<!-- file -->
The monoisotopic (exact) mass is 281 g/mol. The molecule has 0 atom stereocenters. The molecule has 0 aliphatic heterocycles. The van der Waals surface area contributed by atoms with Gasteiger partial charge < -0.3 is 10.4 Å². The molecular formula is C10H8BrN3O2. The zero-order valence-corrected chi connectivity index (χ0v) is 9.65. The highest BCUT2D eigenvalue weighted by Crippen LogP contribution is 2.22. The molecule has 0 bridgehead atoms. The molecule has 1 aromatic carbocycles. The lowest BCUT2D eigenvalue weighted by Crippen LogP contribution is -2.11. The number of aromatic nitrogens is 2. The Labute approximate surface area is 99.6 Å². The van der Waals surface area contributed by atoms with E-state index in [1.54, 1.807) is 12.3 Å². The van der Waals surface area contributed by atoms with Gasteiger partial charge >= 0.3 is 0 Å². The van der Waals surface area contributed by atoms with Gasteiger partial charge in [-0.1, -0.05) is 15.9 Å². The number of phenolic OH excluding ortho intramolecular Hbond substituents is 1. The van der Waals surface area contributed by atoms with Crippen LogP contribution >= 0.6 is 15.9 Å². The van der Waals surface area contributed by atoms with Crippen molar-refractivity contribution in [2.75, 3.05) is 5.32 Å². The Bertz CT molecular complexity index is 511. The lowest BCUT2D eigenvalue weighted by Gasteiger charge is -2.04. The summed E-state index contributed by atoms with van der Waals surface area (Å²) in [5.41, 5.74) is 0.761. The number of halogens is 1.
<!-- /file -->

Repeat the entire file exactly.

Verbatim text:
The monoisotopic (exact) mass is 281 g/mol. The molecule has 0 atom stereocenters. The molecule has 0 aliphatic heterocycles. The van der Waals surface area contributed by atoms with Gasteiger partial charge < -0.3 is 10.4 Å². The molecular formula is C10H8BrN3O2. The zero-order valence-corrected chi connectivity index (χ0v) is 9.65. The highest BCUT2D eigenvalue weighted by Crippen LogP contribution is 2.22. The molecule has 0 bridgehead atoms. The molecule has 1 aromatic carbocycles. The lowest BCUT2D eigenvalue weighted by Crippen LogP contribution is -2.11. The number of aromatic nitrogens is 2. The Labute approximate surface area is 99.6 Å². The van der Waals surface area contributed by atoms with E-state index in [1.54, 1.807) is 12.3 Å². The van der Waals surface area contributed by atoms with Gasteiger partial charge >= 0.3 is 0 Å². The van der Waals surface area contributed by atoms with Gasteiger partial charge in [-0.1, -0.05) is 15.9 Å². The number of phenolic OH excluding ortho intramolecular Hbond substituents is 1. The van der Waals surface area contributed by atoms with Crippen LogP contribution >= 0.6 is 15.9 Å². The van der Waals surface area contributed by atoms with Crippen molar-refractivity contribution in [2.75, 3.05) is 5.32 Å². The Bertz CT molecular complexity index is 511. The lowest BCUT2D eigenvalue weighted by Gasteiger charge is -2.04. The summed E-state index contributed by atoms with van der Waals surface area (Å²) in [5.41, 5.74) is 0.761. The number of halogens is 1.